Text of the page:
Varied Mechanisms Underlie the Free Sialic Acid Storage Disorders

Stanford University, Palo Alto, California, United States
Journal of Biological Chemistry (Impact Factor: 4.57). 02/2005; 280(2):1408-16. DOI: 10.1074/jbc.M411295200
Source: PubMed


Salla disease and infantile sialic acid storage disorder are autosomal recessive neurodegenerative diseases characterized by loss of a lysosomal sialic acid transport activity and the resultant accumulation of free sialic acid in lysosomes. Genetic analysis of these diseases has identified several unique mutations in a single gene encoding a protein designated sialin (Verheijen, F. W., Verbeek, E., Aula, N., Beerens, C. E., Havelaar, A. C., Joosse, M., Peltonen, L., Aula, P., Galjaard, H., van der Spek, P. J., and Mancini, G. M. (1999) Nat. Genet. 23, 462-465; Aula, N., Salomaki, P., Timonen, R., Verheijen, F., Mancini, G., Mansson, J. E., Aula, P., and Peltonen, L. (2000) Am. J. Hum. Genet. 67, 832-840). From the biochemical phenotype of the diseases and the predicted polytopic structure of the protein, it has been suggested that sialin functions as a lysosomal sialic acid transporter. Here we directly demonstrate that this activity is mediated by sialin and that the recombinant protein has functional characteristics similar to the native lysosomal sialic acid transport system. Furthermore, we describe the effect of disease-causing mutations on the protein. We find that the majority of the mutations are associated with a complete loss of activity, while the mutations associated with the milder forms of the disease lead to reduced, but residual, function. Thus, there is a direct correlation between sialin function and the disease state. In addition, we find with one mutation that the protein is retained in the endoplasmic reticulum, indicating that altered trafficking of sialin is also associated with disease. This analysis of the molecular mechanism of sialic acid storage disorders is a further step in identifying therapeutic approaches to these diseases.

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Available from: Marcin Wlizla, Feb 04, 2016
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    • "Several studies implied a direct correlation between the activity of sialin transport and the severity of the disease phenotype . Mutant forms of sialins in persons suffering from ISSD show complete absence of H + /sialic co-transport activity, whereas the mutant forms of sialins found in Salla disease patients still exhibit 20–60% of normal H + /sialic co-transport (Morin et al., 2004; Wreden et al., 2005; Myall et al., 2007; Ruivo et al., 2008). Salla disease and ISSD disorders predominantly affect the CNS, eliciting varying degrees of developmental delay in motor and cognitive skills, epilepsy, and premature death and are marked by cytoplasmatic vacuoles and hypomyelination (Prolo et al., 2009). "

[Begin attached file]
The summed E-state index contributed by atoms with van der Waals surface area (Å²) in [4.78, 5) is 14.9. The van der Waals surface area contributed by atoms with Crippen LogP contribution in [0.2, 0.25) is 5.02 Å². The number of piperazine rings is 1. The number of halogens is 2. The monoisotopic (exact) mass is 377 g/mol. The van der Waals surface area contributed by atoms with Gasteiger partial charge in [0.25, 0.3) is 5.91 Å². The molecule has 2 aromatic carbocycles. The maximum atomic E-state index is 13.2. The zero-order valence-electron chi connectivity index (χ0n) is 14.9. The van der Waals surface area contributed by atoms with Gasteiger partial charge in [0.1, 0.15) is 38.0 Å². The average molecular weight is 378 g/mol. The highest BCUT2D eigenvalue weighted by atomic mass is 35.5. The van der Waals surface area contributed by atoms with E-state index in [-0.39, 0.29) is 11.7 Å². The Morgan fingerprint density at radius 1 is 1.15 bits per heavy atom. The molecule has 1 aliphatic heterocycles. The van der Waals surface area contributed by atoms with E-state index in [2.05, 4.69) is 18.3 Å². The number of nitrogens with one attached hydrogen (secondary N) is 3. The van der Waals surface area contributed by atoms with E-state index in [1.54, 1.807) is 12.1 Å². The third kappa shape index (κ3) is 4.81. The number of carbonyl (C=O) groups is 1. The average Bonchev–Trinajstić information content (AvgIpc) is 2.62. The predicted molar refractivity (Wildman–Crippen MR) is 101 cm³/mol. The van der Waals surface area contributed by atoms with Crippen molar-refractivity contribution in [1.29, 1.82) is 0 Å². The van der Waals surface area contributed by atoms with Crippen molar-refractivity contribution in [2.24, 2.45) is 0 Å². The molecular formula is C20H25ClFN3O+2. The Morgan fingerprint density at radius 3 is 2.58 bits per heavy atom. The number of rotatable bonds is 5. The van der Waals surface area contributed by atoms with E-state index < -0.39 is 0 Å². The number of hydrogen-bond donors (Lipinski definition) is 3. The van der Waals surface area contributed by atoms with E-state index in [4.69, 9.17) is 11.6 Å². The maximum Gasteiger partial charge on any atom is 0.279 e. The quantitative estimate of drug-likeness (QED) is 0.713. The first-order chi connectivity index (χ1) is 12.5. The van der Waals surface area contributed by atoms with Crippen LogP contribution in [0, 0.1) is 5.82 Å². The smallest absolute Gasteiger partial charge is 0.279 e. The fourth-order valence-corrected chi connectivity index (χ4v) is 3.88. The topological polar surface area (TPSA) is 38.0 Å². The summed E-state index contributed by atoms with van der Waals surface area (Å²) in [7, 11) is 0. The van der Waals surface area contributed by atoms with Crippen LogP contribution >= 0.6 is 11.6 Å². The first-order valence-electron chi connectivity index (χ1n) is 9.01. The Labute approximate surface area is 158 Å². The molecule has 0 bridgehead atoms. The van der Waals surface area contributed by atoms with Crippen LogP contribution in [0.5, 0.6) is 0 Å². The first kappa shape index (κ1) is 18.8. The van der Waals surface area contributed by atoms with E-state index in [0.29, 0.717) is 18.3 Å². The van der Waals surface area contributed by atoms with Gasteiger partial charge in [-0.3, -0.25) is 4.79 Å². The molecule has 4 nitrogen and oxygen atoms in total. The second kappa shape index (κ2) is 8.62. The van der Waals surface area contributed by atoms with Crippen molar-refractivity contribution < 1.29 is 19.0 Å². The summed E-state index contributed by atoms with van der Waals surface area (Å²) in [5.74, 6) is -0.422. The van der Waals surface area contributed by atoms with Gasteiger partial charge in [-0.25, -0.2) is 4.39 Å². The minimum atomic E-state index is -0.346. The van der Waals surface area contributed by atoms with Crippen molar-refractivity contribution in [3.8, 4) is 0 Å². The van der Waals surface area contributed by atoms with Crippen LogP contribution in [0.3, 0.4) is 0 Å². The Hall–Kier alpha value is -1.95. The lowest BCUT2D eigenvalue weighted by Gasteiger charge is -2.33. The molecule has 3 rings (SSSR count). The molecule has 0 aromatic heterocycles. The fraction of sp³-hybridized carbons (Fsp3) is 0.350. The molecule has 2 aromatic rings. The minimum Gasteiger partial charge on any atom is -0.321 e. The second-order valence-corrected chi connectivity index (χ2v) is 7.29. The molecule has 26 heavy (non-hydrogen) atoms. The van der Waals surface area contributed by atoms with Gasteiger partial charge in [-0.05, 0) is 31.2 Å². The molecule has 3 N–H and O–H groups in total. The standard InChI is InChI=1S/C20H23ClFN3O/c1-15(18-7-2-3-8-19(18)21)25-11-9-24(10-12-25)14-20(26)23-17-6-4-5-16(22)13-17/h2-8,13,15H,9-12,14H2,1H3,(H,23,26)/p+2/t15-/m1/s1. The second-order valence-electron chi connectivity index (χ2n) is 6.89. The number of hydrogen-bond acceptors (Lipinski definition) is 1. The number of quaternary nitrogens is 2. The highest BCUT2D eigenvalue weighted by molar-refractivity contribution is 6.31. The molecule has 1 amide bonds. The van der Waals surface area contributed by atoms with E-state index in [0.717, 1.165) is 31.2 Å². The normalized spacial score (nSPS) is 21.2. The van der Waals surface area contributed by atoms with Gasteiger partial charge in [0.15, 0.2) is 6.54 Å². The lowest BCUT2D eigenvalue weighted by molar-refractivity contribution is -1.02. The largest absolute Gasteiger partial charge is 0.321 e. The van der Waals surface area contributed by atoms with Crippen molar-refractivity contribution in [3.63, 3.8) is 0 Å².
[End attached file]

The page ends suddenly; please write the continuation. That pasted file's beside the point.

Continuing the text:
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    • "bearing some residual transporter activity in vitro (Aula et al. 2000; Morin et al. 2004; Verheijen et al. 1999; Wreden et al. 2005; Mochel et al. 2009). In contrast, a wide range of mutation types are seen in ISSD; those studied in vitro appear to be functionally null (Aula et al. 2000; Morin et al. 2004; Myall et al. 2007; Ruivo et al. 2008; Wreden et al. 2005). Previous reports have described SLC17A5 mutations in Finnish, Swedish, Danish, Italian, French, Polish, Yugoslav, Turkish, Bedouin, Japanese, and North American (including French Canadian) patients (Biancheri et al. 2002, 2005; Coker et al. 2009; Erikson et al. 2002; Landau et al. 2004; Nakano et al. 1996; Sonderby Christensen et al. 2003; Tylki-Szymanska et al. 2003; Verheijen et al. 1999). "
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    Full-text · Article · Jul 2013
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    • "Recently, a screen for synaptic mutants in Drosophila uncovered fuseless (fusl), the putative homologue of the mammalian Sialin 8-pass transmembrane sialic acid transporter (Long et al., 2008). In vertebrates, the monosaccharide sialic acid cleaved from sialoglycoconjugates is exported across membranes by the Sialin transporter (Morin et al., 2004) (Wreden et al., 2005), and two inherited cognitive dysfunction disease occur in humans when the sialin gene is mutant (Verheijen et al., 1999). At the Drosophila NMJ, fusl mutants display >75% reduction in evoked synaptic transmission due to a presynaptic requirement in localizing Cacophony Ca 2+ channels (Kawasaki et al., 2000; Xing et al., 2005). "
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